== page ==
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K Street Files: Meet Fred Wertheimer 2.0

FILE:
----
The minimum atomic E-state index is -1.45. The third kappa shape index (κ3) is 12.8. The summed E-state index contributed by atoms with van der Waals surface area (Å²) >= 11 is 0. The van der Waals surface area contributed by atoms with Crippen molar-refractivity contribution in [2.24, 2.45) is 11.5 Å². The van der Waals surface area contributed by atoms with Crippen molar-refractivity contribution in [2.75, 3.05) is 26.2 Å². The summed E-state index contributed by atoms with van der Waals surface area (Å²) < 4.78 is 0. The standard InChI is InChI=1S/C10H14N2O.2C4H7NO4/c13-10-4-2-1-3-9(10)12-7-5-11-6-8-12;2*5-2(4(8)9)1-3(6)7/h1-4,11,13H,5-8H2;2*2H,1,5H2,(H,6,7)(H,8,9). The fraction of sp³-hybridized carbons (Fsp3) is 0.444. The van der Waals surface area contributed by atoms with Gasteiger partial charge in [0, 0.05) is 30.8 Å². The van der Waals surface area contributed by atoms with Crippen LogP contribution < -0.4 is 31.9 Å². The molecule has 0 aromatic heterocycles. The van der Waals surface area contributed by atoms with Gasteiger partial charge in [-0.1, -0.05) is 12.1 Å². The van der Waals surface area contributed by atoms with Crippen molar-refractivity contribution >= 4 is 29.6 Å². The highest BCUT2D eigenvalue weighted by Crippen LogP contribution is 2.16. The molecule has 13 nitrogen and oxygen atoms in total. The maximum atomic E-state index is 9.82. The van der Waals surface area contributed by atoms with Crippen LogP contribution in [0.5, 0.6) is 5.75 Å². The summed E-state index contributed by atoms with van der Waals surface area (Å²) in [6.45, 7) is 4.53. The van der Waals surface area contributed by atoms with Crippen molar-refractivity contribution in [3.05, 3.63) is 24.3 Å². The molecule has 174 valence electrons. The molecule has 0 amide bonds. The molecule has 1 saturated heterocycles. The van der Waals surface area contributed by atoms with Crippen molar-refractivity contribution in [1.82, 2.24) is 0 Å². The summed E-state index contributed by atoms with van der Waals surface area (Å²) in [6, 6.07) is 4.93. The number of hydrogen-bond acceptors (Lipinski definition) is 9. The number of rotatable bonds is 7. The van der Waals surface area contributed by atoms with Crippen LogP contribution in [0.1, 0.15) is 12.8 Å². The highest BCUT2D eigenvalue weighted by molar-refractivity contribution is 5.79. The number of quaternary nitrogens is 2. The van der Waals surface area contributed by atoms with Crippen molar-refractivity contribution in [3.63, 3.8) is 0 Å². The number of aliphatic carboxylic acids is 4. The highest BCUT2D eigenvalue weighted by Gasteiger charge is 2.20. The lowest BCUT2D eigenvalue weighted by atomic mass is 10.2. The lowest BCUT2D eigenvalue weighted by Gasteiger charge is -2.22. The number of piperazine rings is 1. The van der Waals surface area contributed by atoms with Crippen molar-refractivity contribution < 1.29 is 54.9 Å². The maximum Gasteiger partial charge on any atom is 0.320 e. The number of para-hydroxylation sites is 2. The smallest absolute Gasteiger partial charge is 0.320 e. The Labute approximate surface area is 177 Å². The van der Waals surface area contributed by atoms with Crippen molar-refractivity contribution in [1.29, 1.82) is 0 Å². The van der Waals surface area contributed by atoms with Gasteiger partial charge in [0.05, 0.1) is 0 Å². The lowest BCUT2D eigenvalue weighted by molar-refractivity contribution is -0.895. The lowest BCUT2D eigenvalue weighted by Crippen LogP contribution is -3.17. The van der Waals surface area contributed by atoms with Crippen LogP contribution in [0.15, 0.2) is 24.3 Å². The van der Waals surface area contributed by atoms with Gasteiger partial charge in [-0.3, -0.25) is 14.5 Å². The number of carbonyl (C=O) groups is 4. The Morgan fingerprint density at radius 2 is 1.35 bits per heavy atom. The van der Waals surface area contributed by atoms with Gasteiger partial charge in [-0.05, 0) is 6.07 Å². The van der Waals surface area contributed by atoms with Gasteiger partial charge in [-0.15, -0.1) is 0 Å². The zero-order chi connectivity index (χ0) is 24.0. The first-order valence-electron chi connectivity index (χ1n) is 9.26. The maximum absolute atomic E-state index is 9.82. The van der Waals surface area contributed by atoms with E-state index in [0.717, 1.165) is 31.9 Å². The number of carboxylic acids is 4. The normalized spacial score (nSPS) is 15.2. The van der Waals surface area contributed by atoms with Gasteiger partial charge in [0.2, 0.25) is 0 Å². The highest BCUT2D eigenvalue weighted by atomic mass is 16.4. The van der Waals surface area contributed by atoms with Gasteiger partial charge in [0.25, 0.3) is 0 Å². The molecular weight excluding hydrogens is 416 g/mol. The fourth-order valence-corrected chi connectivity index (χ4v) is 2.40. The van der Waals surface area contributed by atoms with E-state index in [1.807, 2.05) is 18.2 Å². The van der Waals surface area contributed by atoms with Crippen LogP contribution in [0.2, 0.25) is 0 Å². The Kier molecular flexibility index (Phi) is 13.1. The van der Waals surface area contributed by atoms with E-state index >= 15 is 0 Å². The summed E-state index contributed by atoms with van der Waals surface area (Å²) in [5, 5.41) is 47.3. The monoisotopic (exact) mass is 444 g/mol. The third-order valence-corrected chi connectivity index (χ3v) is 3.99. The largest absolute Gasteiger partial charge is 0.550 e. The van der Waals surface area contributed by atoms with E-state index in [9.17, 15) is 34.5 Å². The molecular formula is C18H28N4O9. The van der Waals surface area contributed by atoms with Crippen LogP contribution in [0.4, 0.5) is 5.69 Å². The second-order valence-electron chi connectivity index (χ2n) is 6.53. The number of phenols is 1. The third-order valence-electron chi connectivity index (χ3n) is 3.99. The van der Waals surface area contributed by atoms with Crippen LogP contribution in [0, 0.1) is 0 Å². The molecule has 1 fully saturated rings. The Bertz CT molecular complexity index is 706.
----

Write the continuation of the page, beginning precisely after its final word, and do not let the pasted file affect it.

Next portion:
Not five years ago, Daniel Weeks was a college student in New Haven, Conn. But these days, the 26-year-old says he’s attempting to “bring a new burst of energy— to the campaign finance reform community — and appears well on his way to establishing himself alongside veterans like Democracy 21 founder Fred Wertheimer. [IMGCAP(1)]Weeks, president of the New Hampshire-based Americans for Campaign Reform, is in town this week pushing his group’s marquee issue: publicly financed Congressional campaigns. Meeting with Wertheimer, Members of Congress and groups like the Cato Institute and National Rifle Association, Weeks is lobbying for passage of the Fair Elections Now Act, a bill that would provide federal “seed money— and matching funds for candidates who raise a nominal sum in small-dollar donations. In an interview Tuesday, the 2006 Yale University graduate also said the campaign finance community is ready for a makeover. Weeks said “from the start— reformers have been too aligned with “left-of-center— political ideology, which has discouraged possible conservative allies from affiliating themselves with a liberal-leaning cause. Unlike other Washington, D.C.-based groups, Weeks says his organization is not taking foundation grants, relying instead on a network of 2,500 supporters to fund its $350,000 annual budget. “He’s part of a new generation that’s become deeply involved in the campaign finance issues and the campaign finance battles,— Wertheimer said Wednesday. “His value in this battle is that he’s extremely talented and very committed to the issue and prepared to make the kind of commitments that you have to make to fight campaign finance reform battles.—Weeks’ group has enlisted an impressive — and politically diverse — roster of supporters, from former netroots darling Ned Lamont, who beat Sen. Joe Lieberman (ID-Conn.) in a 2006 primary only to lose to him in the general election, to former Sens. Bill Bradley (D-N.J.), Warren Rudman (R-N.H.), Bob Kerrey (D-Neb.) and Alan Simpson (R-Wyo.). “We’re trying to bring all types of crazy people into this,— Weeks said. For now, Weeks has no plan to relocate his group closer to the action in Washington, preferring to make the 500-mile commute from Concord, N.H., as the lobbying demands. And not unlike many workplace contrasts between baby boomers and twentysomethings, Wertheimer suggested the arrangement is curious but workable. “It’s usual not to have any specific presence in Washington, but he spends time here,— Wertheimer said. Separate No More. The Church of Jesus Christ of Latter-day Saints is upping the ante in its quest for legal status in Italy. The church has hired its first outside federal lobbying firm, APCO Worldwide, to lobby Congress, according to recently filed Senate lobbying disclosure reports.Former Ambassador to Kazakhstan A. Elizabeth Jones signed on to represent the church at the end of July.Fettig Finds His Footing. Dwight Fettig, who recently left Arnold & Porter to become a name partner at financial services lobby shop Porterfield, Lowenthal & Fettig, is already bringing on clients. The former legislative director to Sen. Tim Johnson (D-S.D.) signed on to lobby for JPMorgan Chase, according to recently filed Senate lobbying disclosure reports. Fettig also recently registered to lobby for debt management company CareOne Services Inc.K Street Moves. H. Russell Frisby Jr., former CEO of the Competitive Telecommunications Association, is joining Stinson Morrison Hecker as a partner in the firm’s Washington, D.C., office. He will focus on communications, energy and technology areas.“Russell is an excellent addition to the firm and brings significant regulatory experience to our D.C. office,— D.C. managing partner David D’Alessandro said in a press release. “His background representing a wide spectrum of telecom and energy stakeholders makes him keenly in tune with current developments in these industries and provides unparalleled expertise to clients.—Kate Ackley contributed to this report.Submit K Street Files tips here.

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